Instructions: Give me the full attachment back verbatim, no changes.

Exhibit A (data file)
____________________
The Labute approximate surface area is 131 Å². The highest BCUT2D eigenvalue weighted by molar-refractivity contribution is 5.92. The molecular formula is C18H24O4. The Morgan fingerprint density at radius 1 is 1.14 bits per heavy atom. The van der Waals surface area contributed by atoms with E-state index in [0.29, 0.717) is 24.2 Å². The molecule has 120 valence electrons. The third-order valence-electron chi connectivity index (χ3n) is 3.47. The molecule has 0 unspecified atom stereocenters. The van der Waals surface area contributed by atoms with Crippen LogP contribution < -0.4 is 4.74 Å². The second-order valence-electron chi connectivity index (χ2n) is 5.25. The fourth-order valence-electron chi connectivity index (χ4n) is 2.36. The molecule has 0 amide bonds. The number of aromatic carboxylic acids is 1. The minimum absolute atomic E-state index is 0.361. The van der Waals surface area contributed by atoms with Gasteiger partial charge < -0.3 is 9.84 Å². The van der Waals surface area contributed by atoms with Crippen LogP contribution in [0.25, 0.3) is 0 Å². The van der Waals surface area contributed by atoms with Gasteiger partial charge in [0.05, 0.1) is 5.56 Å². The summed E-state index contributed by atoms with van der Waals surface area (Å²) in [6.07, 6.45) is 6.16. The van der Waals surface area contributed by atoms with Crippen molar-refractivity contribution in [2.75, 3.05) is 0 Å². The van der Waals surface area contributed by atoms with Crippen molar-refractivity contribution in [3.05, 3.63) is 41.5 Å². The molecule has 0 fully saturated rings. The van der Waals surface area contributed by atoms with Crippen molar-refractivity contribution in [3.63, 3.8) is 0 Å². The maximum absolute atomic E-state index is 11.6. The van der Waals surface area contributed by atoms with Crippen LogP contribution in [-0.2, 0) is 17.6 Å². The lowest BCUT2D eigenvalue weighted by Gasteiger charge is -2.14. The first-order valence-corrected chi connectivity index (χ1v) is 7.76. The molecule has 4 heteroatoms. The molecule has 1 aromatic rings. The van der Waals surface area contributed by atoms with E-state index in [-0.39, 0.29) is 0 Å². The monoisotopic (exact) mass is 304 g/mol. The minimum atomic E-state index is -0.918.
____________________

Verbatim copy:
The Labute approximate surface area is 131 Å². The highest BCUT2D eigenvalue weighted by molar-refractivity contribution is 5.92. The molecular formula is C18H24O4. The Morgan fingerprint density at radius 1 is 1.14 bits per heavy atom. The van der Waals surface area contributed by atoms with E-state index in [0.29, 0.717) is 24.2 Å². The molecule has 120 valence electrons. The third-order valence-electron chi connectivity index (χ3n) is 3.47. The molecule has 0 unspecified atom stereocenters. The van der Waals surface area contributed by atoms with Crippen LogP contribution < -0.4 is 4.74 Å². The second-order valence-electron chi connectivity index (χ2n) is 5.25. The fourth-order valence-electron chi connectivity index (χ4n) is 2.36. The molecule has 0 amide bonds. The number of aromatic carboxylic acids is 1. The minimum absolute atomic E-state index is 0.361. The van der Waals surface area contributed by atoms with Gasteiger partial charge < -0.3 is 9.84 Å². The van der Waals surface area contributed by atoms with Crippen LogP contribution in [0.25, 0.3) is 0 Å². The van der Waals surface area contributed by atoms with Gasteiger partial charge in [0.05, 0.1) is 5.56 Å². The summed E-state index contributed by atoms with van der Waals surface area (Å²) in [6.07, 6.45) is 6.16. The van der Waals surface area contributed by atoms with Crippen molar-refractivity contribution in [2.75, 3.05) is 0 Å². The van der Waals surface area contributed by atoms with Crippen molar-refractivity contribution in [3.05, 3.63) is 41.5 Å². The molecule has 0 fully saturated rings. The van der Waals surface area contributed by atoms with Crippen molar-refractivity contribution in [3.63, 3.8) is 0 Å². The maximum absolute atomic E-state index is 11.6. The van der Waals surface area contributed by atoms with Crippen LogP contribution in [-0.2, 0) is 17.6 Å². The lowest BCUT2D eigenvalue weighted by Gasteiger charge is -2.14. The first-order valence-corrected chi connectivity index (χ1v) is 7.76. The molecule has 4 heteroatoms. The molecule has 1 aromatic rings. The van der Waals surface area contributed by atoms with E-state index in [-0.39, 0.29) is 0 Å². The monoisotopic (exact) mass is 304 g/mol. The minimum atomic E-state index is -0.918.